Haverhill: Surgeries criticised by watchdog over appointment times struggles

Annie Topping, CEO of Healthwatch Suffolk.

Annie Topping, CEO of Healthwatch Suffolk. - Credit: Archant

GP surgeries in Haverhill have been criticised after a survey found 43 per cent of residents are not happy with the health services they provide.

However, surgeries in the town have hit back at the Healthwatch Suffolk survey, pointing to recent improvements and criticising their methods.

The watchdog’s research found that patients were finding it difficult to obtain appointments to visit a doctor, while many considered that there were not enough GPs and doctors surgeries available.

It found that 68 per cent of people said that they lacked confidence that they could obtain an appointment to see a doctor when they needed one.

At the Clements practice it was 77 per cent who lacked confidence and at their sister practice Christmas Maltings it was 70 per cent.

GP Partner Dr Giles Stevens said: “The issue I have with that report is firstly Healthwatch did not pass on the information.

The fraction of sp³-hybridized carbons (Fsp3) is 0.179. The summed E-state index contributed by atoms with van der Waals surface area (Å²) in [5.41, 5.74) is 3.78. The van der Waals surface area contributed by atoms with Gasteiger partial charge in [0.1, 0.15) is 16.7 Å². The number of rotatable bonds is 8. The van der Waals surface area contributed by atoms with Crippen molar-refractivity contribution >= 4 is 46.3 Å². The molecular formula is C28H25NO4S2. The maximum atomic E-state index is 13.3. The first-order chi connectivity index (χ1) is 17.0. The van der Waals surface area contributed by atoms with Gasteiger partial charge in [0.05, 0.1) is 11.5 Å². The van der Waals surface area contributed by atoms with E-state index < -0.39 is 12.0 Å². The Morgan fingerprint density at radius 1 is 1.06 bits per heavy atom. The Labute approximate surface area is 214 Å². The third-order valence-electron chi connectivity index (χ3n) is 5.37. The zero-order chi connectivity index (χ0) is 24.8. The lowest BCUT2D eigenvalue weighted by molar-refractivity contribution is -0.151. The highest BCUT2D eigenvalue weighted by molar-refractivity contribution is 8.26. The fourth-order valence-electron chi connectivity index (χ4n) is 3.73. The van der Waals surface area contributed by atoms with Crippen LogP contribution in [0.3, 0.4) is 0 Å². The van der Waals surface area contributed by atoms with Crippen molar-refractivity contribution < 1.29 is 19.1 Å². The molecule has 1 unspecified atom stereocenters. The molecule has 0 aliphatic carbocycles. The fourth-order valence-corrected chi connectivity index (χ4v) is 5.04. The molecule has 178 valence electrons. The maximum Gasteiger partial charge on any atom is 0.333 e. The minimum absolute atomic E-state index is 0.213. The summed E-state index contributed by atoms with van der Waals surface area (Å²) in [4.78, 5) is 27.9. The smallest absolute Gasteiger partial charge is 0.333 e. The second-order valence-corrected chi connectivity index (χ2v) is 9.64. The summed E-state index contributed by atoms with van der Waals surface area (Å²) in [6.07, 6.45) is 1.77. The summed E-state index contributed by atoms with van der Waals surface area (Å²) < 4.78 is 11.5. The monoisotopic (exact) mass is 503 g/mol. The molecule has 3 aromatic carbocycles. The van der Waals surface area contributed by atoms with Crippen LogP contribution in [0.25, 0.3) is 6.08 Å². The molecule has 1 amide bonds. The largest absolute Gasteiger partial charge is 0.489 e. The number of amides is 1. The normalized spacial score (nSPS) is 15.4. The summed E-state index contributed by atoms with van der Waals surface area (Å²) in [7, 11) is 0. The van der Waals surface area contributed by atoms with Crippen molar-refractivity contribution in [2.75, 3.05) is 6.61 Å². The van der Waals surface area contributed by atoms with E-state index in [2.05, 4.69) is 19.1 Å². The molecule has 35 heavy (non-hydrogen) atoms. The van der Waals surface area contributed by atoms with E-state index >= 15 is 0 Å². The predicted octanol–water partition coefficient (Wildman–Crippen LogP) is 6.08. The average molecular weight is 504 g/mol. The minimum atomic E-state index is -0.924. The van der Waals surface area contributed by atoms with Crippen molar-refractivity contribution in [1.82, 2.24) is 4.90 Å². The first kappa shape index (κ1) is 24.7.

“Their findings are based on peoples perceptions of getting an appointment.

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“If they had asked what had happened not what they thought would happen then they might have got a different answer.”

Dr Stevens also highlighted a national shortage of GPs, adding: “We have tried very hard to recruit, it is not that we are sitting back not looking, we have actively sort to increase our staffing levels.

“My standard day is 12 hours long, it is not that we are not working hard.”

Patients of the Stourview Medical Centre had a more positive experience, with 40 per cent sharing the same lack of confidence.

Annie Topping, chief executive of Healthwatch Suffolk, refuted the allegations that they had not sent the results to the surgeries.

She said the survey had been designed in consultation with all the practice mangers and had sent the results to them before they were published.

“While this work has focussed on GP services in Haverhill, we believe that the results are indicative of wider challenges faced by our local health and care system,” she said.

“The results of this research strongly suggest that people in Suffolk are already experiencing great difficulty in obtaining appointments to see a doctor.

“Indeed this is supported by many comments on our database.”